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Manafort lied about contacts with Trump administration, Mueller says

Mueller was expected to come down hard on Manafort, 69, after he was accused of breaking a plea deal by lying to the FBI and the special counsel’s office.
Image: Trump campaign chairman Paul Manafort arrives at court
Former Trump campaign chairman Paul Manafort arrives at the Federal Courthouse in Washington on June 15, 2018.Michael Reynolds / EPA

President Donald Trump's former campaign chairman Paul Manafort lied to federal investigators about his contacts with Trump administration officials, as well as his interactions with a Russian associate who prosecutors say has ties to Russian intelligence, the special counsel's office said Friday.

Manafort, after agreeing to cooperate in the Russia probe, misled Robert Mueller's investigators about his contact with Konstantin Kilimnik, according to a sentencing memo. The details of Manafort's interactions with Kilimnik, a political operative, were mostly redacted in the court documents.

Manafort also lied to the special counsel's office when he claimed that Kilimnik, who has been charged with obstruction of justice, played no role in an effort to coerce witness testimony after Manafort was indicted last year, the memo says.

Mueller's office gave no recommendation on a prison sentence for Manafort, 69, who prosecutors say broke a plea deal by lying to the FBI and the special counsel's team.

The memo filed Friday said Manafort told the special counsel's office multiple lies, including that he only spoke with certain people before or after they worked in the Trump administration.

"The evidence demonstrates that Manafort lied about his contacts," according to the memo.

The court papers refer to a May 26 text exchange in which Manafort authorized an unidentified person to speak with an administration official on the former Trump campaign chairman's behalf. Mueller's office also said a colleague of Manafort's told investigators that Manafort himself said that he had been in contact with a senior administration official up through February 2018.

The memo says Manafort had 12 meetings with the FBI and Mueller's team. Manafort's false statements were "not instances of mere memory lapses," according to the court filing.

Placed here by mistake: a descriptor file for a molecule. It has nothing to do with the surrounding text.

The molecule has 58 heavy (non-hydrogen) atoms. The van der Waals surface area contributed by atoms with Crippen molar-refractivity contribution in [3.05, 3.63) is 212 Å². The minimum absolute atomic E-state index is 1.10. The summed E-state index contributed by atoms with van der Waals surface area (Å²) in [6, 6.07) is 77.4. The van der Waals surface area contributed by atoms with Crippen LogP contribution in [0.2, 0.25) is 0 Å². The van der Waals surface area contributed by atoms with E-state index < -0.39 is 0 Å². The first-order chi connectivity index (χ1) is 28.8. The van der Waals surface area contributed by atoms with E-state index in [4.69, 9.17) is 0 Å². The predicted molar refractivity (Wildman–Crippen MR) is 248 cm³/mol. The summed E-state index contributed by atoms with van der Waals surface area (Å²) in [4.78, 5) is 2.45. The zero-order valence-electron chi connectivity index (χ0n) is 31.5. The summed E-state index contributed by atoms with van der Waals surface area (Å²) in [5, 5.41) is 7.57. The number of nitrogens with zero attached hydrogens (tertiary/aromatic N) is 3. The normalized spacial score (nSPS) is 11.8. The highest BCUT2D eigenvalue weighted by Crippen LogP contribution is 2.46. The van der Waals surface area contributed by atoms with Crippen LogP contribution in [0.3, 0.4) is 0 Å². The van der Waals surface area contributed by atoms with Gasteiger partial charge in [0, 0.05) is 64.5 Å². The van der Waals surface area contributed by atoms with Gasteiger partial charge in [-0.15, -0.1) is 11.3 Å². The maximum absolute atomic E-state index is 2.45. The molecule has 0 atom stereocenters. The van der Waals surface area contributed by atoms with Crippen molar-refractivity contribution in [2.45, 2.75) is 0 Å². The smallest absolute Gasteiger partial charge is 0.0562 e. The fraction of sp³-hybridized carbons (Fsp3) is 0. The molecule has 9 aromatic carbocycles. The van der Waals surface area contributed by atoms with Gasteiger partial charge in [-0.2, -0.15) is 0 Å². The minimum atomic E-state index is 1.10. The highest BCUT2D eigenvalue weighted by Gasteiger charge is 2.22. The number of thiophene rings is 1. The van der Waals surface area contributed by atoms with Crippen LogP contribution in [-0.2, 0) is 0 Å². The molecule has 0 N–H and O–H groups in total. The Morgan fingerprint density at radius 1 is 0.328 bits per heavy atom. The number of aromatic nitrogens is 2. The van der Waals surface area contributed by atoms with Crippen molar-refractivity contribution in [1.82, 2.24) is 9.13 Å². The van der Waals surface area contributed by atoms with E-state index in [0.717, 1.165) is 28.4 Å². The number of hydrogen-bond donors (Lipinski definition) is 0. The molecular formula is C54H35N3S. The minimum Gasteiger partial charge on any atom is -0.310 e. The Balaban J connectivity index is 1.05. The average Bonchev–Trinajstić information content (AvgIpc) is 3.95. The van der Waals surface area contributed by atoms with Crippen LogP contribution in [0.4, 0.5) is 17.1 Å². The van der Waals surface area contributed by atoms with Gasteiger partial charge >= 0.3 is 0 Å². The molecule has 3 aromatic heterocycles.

"If the defendant contends that the government has not acted in good faith, the government is available to prove the false statements at a hearing," says the memo.

Mueller's office said Manafort also told lies related to an unspecified Justice Department probe. The special counsel provided few details, saying only that Manafort changed his account multiple times after initially implicating himself in the matter being investigated.

Following the release of the memo, White House press secretary Sarah Sanders declared that it says "absolutely nothing about the president." "It says even less about collusion and is devoted almost entirely to lobbying-related issues," Sanders said. "Once again the media is trying to create a story where there isn't one."

Mueller's office told a court last month that Manafort, who had pleaded guilty to conspiracy charges related to his lobbying work for Ukrainian politicians, torpedoed his deal by lying to investigators about a "variety of subject matters."

Manafort's lawyers offered a different take, saying he provided truthful information to federal investigators and lived up to his terms of the agreement.

A longtime GOP operative known for his dapper suits and deep ties to Russia, Manafort suffered a precipitous fall in the past year.

In August, a Virginia federal court jury convicted him of eight counts mostly related to bank and tax fraud in what was the first public test of the special counsel's investigation. The jury deadlocked on 10 other counts but the result still carried severe consequences for Manafort who was facing at least seven years in prison on the eight counts.

Prosecutors had built a case that Manafort for years hid millions from U.S. tax authorities in overseas accounts, spending the money to maintain a lavish lifestyle — replete with luxury cars and a $15,000 ostrich skin jacket — and lying to banks to generate more cash.

Then in September, Manafort agreed to cooperate with the special counsel's office as part of a plea deal to avoid a second trial on financial fraud charges in Washington D.C.

Manafort pleaded guilty to conspiracy against the U.S. — involving money laundering, failing to register foreign lobbying work and other crimes — as well as conspiracy to obstruct justice as part of the effort to influence witness testimony.

Lawyers for Manafort said his health has deteriorated while locked up in a Virginia jail. Manafort showed up to an October court hearing in a wheelchair with a bandage wrapped around his right foot.

In an interview with the New York Post last week, the president declined to rule out pardoning Manafort, who was a key figure in the Trump campaign for five months beginning in March 2016.